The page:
NASDC Discloses 11 'Jurisdictions' for Model Schools

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Eleven jurisdictions are negotiating with the New American Schools Development Corporation to create large numbers of innovative schools over the next five years.

The jurisdictions, announced by NASDC last week, are: Cincinnati; Dade County, Fla.; Los Angeles; Memphis; Philadelphia; Pittsburgh; San Diego; the Seattle metropolitan area; and the states of Kentucky, Maryland, and Vermont.

Business leaders formed NASDC in 1991 to bankroll the design and replication of "break the mold" schools.

The private, nonprofit group began as part of President George Bush's America 2000 education-reform agenda, but it has since been endorsed by the Clinton Administration.

For the past three years, the corporation has supported nine design teams as they created and tested models.

Since last summer, it has been looking for a few jurisdictions that would commit to implementing NASDC models or other effective school designs in at least 30 percent of their schools within five years.

The definition of what constitutes a "jurisdiction" in each site is still being negotiated, said John L. Anderson, the president of the new-schools corporation. In some cases, it will be one school district; in others, it will include several districts within a state or metropolitan region.

In Seattle, for example, it will include the Seattle public schools and four nearby school systems that have been working with one of NASDC's design teams. (See Education Week, Feb. 8, 1995.)

Five Criteria Used

NASDC used five criteria to select the jurisdictions, including a demonstrated commitment to create a supportive environment for schools engaged in reform. (See Education Week, Nov. 30, 1994.)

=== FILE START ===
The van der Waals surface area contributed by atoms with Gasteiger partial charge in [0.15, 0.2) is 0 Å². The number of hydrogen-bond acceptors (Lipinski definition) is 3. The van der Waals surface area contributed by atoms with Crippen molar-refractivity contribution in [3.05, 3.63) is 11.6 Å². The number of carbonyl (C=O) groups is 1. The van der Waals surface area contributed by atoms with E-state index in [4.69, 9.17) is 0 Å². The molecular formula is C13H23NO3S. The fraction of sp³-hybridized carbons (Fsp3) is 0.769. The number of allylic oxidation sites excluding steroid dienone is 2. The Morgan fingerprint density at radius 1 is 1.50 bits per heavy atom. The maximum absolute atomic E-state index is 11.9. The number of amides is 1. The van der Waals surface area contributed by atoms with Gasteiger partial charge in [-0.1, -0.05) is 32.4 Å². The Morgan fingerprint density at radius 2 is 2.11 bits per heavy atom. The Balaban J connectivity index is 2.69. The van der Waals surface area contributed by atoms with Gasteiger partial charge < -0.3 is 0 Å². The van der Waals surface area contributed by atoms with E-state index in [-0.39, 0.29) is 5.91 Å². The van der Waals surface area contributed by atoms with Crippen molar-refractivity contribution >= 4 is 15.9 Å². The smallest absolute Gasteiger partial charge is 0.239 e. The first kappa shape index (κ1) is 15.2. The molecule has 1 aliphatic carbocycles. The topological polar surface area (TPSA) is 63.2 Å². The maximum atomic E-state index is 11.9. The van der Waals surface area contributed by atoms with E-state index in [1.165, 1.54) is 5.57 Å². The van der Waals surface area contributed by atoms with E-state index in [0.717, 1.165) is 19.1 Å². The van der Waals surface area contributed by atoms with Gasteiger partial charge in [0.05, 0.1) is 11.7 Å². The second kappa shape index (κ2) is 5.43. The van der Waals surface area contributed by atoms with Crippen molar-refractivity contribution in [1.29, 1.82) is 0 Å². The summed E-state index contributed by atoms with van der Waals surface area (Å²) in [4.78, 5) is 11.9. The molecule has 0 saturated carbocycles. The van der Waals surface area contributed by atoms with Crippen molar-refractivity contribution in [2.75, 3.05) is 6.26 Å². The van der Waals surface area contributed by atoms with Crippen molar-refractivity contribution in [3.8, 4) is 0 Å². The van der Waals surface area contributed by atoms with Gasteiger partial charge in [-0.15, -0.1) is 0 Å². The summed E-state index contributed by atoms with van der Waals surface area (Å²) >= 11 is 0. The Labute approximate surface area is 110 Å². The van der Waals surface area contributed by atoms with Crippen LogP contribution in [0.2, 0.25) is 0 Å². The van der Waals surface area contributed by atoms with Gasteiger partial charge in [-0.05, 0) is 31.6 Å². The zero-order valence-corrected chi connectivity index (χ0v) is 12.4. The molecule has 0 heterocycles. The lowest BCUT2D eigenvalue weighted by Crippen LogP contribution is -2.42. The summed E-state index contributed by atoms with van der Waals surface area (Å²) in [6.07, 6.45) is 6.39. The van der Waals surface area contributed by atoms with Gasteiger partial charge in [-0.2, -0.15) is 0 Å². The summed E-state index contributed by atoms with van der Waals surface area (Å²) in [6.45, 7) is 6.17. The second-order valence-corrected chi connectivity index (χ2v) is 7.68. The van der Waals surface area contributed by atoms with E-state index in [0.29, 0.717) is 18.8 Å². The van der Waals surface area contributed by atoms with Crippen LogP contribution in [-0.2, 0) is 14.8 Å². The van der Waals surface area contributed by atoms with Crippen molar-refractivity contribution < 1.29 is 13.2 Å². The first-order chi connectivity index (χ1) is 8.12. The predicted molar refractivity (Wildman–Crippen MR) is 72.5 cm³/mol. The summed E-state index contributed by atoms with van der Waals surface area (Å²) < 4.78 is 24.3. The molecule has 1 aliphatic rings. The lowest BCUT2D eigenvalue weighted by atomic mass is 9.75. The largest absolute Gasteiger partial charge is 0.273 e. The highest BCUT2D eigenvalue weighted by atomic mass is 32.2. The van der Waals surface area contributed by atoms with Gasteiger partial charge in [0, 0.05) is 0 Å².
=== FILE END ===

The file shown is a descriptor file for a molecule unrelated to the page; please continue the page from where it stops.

The 11 sites were chosen from among some 40 candidates. Originally, the corporation had expected to select only five to seven jurisdictions, but "there were a larger number than we thought who were really interested and ready for a partnership," Mr. Anderson said.

The sites differ in how much they have accomplished to date, but Mr. Anderson said the corporation hopes to work with all of them in some way.

"We're entering into a process to assist their local efforts to improve their public schools," he said. "That's why we're doing it."

By late this spring, the corporation expects to announce memorandums of understanding with the sites. Mr. Anderson said he hopes that all 11 sites ultimately will be designated as NASDC jurisdictions.

What the sites hope to gain is about $100,000 a year in financial support and technical assistance from design-team members.

The Education Commission of the States is collaborating with NASDC in its efforts.

Vol. 14, Issue 23

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